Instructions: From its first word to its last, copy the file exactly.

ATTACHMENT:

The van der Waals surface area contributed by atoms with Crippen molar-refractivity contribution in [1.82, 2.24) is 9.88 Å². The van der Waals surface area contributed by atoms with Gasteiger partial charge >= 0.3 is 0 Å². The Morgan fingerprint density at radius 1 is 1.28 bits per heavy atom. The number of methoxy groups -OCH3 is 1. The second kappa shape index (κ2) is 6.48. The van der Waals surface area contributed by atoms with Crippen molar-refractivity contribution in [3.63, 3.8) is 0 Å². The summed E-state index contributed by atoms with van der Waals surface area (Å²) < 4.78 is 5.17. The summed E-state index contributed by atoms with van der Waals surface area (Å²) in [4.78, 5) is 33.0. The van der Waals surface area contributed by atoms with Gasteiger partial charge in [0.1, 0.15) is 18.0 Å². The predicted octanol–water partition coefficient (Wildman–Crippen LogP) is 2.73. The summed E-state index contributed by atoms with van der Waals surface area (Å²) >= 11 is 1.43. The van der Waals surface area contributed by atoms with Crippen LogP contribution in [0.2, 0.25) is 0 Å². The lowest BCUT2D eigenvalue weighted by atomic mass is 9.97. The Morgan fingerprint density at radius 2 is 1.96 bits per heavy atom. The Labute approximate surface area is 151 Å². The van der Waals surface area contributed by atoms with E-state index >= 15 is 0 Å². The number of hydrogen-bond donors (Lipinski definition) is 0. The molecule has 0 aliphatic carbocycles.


The van der Waals surface area contributed by atoms with Crippen molar-refractivity contribution in [1.82, 2.24) is 9.88 Å². The van der Waals surface area contributed by atoms with Gasteiger partial charge >= 0.3 is 0 Å². The Morgan fingerprint density at radius 1 is 1.28 bits per heavy atom. The number of methoxy groups -OCH3 is 1. The second kappa shape index (κ2) is 6.48. The van der Waals surface area contributed by atoms with Crippen molar-refractivity contribution in [3.63, 3.8) is 0 Å². The summed E-state index contributed by atoms with van der Waals surface area (Å²) < 4.78 is 5.17. The summed E-state index contributed by atoms with van der Waals surface area (Å²) in [4.78, 5) is 33.0. The van der Waals surface area contributed by atoms with Gasteiger partial charge in [0.1, 0.15) is 18.0 Å². The predicted octanol–water partition coefficient (Wildman–Crippen LogP) is 2.73. The summed E-state index contributed by atoms with van der Waals surface area (Å²) >= 11 is 1.43. The van der Waals surface area contributed by atoms with Crippen LogP contribution in [0.2, 0.25) is 0 Å². The lowest BCUT2D eigenvalue weighted by atomic mass is 9.97. The Morgan fingerprint density at radius 2 is 1.96 bits per heavy atom. The Labute approximate surface area is 151 Å². The van der Waals surface area contributed by atoms with E-state index >= 15 is 0 Å². The number of hydrogen-bond donors (Lipinski definition) is 0. The molecule has 0 aliphatic carbocycles.